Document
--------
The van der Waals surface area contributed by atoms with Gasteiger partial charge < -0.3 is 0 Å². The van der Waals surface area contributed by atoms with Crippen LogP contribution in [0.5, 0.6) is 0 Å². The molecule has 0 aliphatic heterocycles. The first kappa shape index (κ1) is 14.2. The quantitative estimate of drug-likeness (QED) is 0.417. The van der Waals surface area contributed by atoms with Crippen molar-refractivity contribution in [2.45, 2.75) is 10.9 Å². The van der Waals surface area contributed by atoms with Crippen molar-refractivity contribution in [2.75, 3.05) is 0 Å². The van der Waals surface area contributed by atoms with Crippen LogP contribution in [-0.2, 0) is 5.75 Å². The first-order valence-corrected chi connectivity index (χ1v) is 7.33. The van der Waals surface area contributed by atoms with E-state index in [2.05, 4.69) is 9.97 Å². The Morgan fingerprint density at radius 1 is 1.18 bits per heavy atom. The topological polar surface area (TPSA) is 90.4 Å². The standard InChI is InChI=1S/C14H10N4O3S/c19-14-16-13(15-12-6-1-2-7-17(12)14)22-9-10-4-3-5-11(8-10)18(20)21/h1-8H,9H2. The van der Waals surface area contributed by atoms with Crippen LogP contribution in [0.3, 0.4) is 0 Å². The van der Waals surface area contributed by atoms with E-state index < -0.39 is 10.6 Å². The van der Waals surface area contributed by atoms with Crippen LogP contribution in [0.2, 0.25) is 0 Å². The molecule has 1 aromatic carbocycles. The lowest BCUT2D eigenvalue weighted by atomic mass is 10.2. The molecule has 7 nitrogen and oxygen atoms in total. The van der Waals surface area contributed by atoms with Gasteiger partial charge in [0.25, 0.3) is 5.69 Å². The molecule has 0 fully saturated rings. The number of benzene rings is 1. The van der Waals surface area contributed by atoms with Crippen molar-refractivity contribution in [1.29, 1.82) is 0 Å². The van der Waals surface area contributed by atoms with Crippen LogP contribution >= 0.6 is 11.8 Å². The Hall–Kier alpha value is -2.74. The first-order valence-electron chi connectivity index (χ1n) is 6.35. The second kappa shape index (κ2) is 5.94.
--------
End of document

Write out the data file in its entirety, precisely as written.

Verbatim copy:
The van der Waals surface area contributed by atoms with Gasteiger partial charge < -0.3 is 0 Å². The van der Waals surface area contributed by atoms with Crippen LogP contribution in [0.5, 0.6) is 0 Å². The molecule has 0 aliphatic heterocycles. The first kappa shape index (κ1) is 14.2. The quantitative estimate of drug-likeness (QED) is 0.417. The van der Waals surface area contributed by atoms with Crippen molar-refractivity contribution in [2.45, 2.75) is 10.9 Å². The van der Waals surface area contributed by atoms with Crippen molar-refractivity contribution in [2.75, 3.05) is 0 Å². The van der Waals surface area contributed by atoms with Crippen LogP contribution in [-0.2, 0) is 5.75 Å². The first-order valence-corrected chi connectivity index (χ1v) is 7.33. The van der Waals surface area contributed by atoms with E-state index in [2.05, 4.69) is 9.97 Å². The Morgan fingerprint density at radius 1 is 1.18 bits per heavy atom. The topological polar surface area (TPSA) is 90.4 Å². The standard InChI is InChI=1S/C14H10N4O3S/c19-14-16-13(15-12-6-1-2-7-17(12)14)22-9-10-4-3-5-11(8-10)18(20)21/h1-8H,9H2. The van der Waals surface area contributed by atoms with Crippen LogP contribution in [0.3, 0.4) is 0 Å². The van der Waals surface area contributed by atoms with E-state index < -0.39 is 10.6 Å². The van der Waals surface area contributed by atoms with Crippen LogP contribution in [0.2, 0.25) is 0 Å². The molecule has 1 aromatic carbocycles. The lowest BCUT2D eigenvalue weighted by atomic mass is 10.2. The molecule has 7 nitrogen and oxygen atoms in total. The van der Waals surface area contributed by atoms with Gasteiger partial charge in [0.25, 0.3) is 5.69 Å². The molecule has 0 fully saturated rings. The number of benzene rings is 1. The van der Waals surface area contributed by atoms with Crippen molar-refractivity contribution in [1.29, 1.82) is 0 Å². The van der Waals surface area contributed by atoms with Crippen LogP contribution >= 0.6 is 11.8 Å². The Hall–Kier alpha value is -2.74. The first-order valence-electron chi connectivity index (χ1n) is 6.35. The second kappa shape index (κ2) is 5.94.